(shared) printer. Faxes can be generated by users at their workstations and “printed” to the fax server for transmission. Likewise, fax servers can route incoming faxes to printers, file server directories, or to individual users. Fax servers save users from having to print documents, carry them to the fax machine, and subsequently wait for them to be transmitted after creating a cover page.
In data communications, Frame Relay is a packet switching method that uses available bandwidth only when it is needed. This fast packet switching method is efficient enough to transmit voice communications with the proper network management.
In telephony and data communications, full duplex means the ability for both ends of a communication to simultaneously send and receive information without degrading the quality of the content.
Interactive Voice Response (IVR)
In computer telephony, IVR is a horizontal application wherein computer-based information is accessed over the phone by using a telephone instead of a computer. An IVR platform uses computer telephony components to translate callers’ touch-tones or voice commands into computer queries after the callers listen to an audio menu. For example: “Please enter your account number using the touch-tones on your telephone.” These queries are then “fetched” by the IVR platform from the host computer. In some cases, the information resides in the same platform (self-hosted). The information is convert- ed into voice commands that are spoken over the phone to the caller.
The Internet consists of the world’s combined public IP- based packet-switched networks. The Internet is an out- growth and combination of a variety of university and government sponsored computer networks. Federal and private sector subsidies supported the DARPA-NET, NSFnet (National Sciences Foundation,) and thousands of other subnetworks, which were used to do inter-agency research and communication. Today, the Internet is made up of millions upon millions of computers and subnet- works—almost entirely supported by commercial funds except in countries where deregulation has not occurred. The Internet is the substrate and chief communications backbone for the world wide web (WWW).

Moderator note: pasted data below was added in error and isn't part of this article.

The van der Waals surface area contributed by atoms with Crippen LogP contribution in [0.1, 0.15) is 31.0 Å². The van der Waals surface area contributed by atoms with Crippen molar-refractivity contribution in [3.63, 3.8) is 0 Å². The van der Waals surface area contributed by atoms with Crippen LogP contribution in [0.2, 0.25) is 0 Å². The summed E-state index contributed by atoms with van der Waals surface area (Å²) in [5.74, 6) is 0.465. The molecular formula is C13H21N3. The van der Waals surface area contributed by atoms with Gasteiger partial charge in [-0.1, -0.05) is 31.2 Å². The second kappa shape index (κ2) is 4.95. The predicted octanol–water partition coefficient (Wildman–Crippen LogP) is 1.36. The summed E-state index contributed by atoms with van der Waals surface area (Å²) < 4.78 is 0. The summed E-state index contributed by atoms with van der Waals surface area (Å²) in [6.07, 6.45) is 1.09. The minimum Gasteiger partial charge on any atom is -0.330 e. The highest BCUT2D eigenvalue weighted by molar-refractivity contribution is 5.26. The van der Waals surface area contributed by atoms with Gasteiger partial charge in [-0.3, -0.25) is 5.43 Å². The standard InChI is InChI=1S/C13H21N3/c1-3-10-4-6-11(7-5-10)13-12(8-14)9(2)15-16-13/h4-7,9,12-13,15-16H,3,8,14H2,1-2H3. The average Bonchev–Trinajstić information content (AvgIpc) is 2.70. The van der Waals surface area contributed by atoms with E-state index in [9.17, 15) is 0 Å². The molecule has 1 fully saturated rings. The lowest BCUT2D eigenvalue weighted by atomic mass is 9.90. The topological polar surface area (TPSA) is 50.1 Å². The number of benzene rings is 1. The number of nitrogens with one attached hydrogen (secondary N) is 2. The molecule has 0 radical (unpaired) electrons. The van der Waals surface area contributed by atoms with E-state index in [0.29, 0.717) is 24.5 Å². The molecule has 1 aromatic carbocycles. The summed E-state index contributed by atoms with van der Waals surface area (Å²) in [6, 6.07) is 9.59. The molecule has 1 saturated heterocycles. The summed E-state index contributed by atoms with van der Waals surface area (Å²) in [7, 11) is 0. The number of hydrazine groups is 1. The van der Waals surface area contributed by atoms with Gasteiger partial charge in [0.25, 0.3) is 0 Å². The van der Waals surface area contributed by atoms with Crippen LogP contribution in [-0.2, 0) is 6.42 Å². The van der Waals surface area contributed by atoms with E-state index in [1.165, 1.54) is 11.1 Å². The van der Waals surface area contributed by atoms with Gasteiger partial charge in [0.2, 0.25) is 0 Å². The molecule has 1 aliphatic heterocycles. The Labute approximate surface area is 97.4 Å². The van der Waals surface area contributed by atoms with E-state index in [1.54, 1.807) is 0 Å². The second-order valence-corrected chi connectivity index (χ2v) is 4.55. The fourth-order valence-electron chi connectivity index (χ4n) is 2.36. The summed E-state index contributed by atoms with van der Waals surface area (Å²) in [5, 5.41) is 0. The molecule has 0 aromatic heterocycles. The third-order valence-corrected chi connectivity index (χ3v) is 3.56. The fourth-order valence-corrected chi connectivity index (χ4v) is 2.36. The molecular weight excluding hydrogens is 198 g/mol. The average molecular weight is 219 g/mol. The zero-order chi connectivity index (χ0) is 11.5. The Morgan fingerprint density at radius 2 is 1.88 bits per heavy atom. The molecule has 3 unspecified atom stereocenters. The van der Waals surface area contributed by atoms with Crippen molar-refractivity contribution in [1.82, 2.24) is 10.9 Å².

Any means of transmitting the human voice (real-time or near real-time) over the Internet. There are several components: 1) On the client side, a multimedia-equipped PC with special client software will digitize your voice. This can be done with a voice modem or other voice encoding method; 2) A direct or dial-up connection to the Internet allows your voice to be transmitted in pack- et form to its destination; 3) Connection with the far side is achieved by IP address search, common servers or beacons to identify the called party (and to “ring” that person’s phone); 4) A similar arrangement on the far end completes the call and allows both parties to speak. There are also PSTN/Internet gateways that allow regular telephone callers to make phone-to- Internet-to-phone connections. There are PC-to-phone connections and phone-to-PC connections.
Internet Service Provider (ISP)
A business that provides subscriber-based access to the Internet. ISPs use Internet routers, servers and Rack-mounted modems to provide a variety of services, including web site hosting, FTP service, e-mail accounts, unified messaging, audio and video broadcasting, and—in some cases—Internet telephony and fax gateway
In computer telephony, any means of storing and for- warding messages. This includes fax mail, voice mail, and broadcast messaging. This horizontal application is the most popular of all voice solutions. Messaging systems provide for the storing and forwarding of “non- real time” communication. For example, a recorded voice message can be stored for later playback either locally or remotely, or a fax can be received and stored before it is re-transmitted to the ultimate recipient. Messages can vary in content and media type—the distinction being that they are recorded or stored for pick up in the future.
A modem (modulator/demodulator) is equipment that converts digital signals to analog signals and vice- versa. Modems are used to send data signals (digital) over the telephone network, which is usually analog. A modem modulates binary signals into tones that can be carried over the telephone network. At the other end, the demodulator part of the modem converts the tones to binary code.
A logically grouped unit of data. Packets contain a pay- load (the information to be transmitted), originator, destination, and synchronization information. The idea with packets is to transmit them over a network so each individual packet can be sent along the most optimal route to its destination. Packets are constructed on one end of the communication and de-constructed on the receiving end based on the header addressing information at the front of each packet. Routers in the network will store and forward packets based on network delays, errors, and re-transmittal requests from the receiving end.